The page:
News: Curtiss – Early
Businesses and Churches
Surnames: Bass, Clark, Pribbernow, Olson, Dahlberg, Laabs, Green, Bowen, Bowen, Peissig, Hennlich
----Source: Olson Family Scrapbook
Bass & Clark, whose first sawmill was located near the creek east of the present home of Miss Bertha Kraut, moved the town from the flag station on the former Andrew Olson land west of Main Street to its present site because he needed water to run the mill. In 1897 Albert Pribbernow started a new sawmill which he operated until the early 30's... The first creamery in town was started by O. K. Dahlberg on E. Front Street where the home of Mrs. Emil Buss is now. In 1899 Emil Laabs started the first cheese factory in the creamery. This was partly destroyed in the 1905 storm which also swept away most of the village buildings. In the winter of 1905-06 Emil Laabs and his brother Fred hauled lumber from Colby and started the present Laabs factory on the north end of Main Street. In 1909 Mr. and Mrs. Ben Green moved to Curtiss and operated a general store for a number of years.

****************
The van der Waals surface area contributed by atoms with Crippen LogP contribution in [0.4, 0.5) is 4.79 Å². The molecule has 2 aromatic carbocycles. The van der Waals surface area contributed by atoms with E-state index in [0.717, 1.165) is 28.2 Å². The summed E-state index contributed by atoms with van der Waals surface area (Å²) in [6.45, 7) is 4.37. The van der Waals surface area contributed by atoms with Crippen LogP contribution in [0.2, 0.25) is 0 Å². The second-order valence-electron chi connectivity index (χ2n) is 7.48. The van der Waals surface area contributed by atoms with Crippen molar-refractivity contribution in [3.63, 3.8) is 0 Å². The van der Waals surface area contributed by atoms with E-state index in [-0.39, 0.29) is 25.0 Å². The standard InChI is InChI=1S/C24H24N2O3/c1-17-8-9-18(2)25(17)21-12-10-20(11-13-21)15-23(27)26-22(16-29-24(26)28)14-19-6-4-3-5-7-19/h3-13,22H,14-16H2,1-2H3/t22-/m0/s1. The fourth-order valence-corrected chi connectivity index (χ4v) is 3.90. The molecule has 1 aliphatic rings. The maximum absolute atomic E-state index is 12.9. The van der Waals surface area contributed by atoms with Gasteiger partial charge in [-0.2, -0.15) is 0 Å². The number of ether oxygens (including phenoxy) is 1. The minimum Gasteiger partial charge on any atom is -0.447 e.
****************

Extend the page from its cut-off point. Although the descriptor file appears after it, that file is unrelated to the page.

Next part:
The first church built in Curtiss was the Lutheran, now the Congregational. The new Lutheran church was built in 1905 and later the Reformed Church in the village and the Norwegian Church west of town.
In 1910 all but one of the Front Street buildings were wiped out by fire. Rebuilt the same year, they now comprise Front Street east of the bank.
The Northern States Power Co. came to Curtiss in December, 1922 and the lights were finished the following February. As stated in Tuesday's story, present officers of the village are Harold Laabs,
President; Les Bowen and Emery Peissig, Trustees and Tony Hennlich, Supervisor. Mrs. Hennlich is postmistress.
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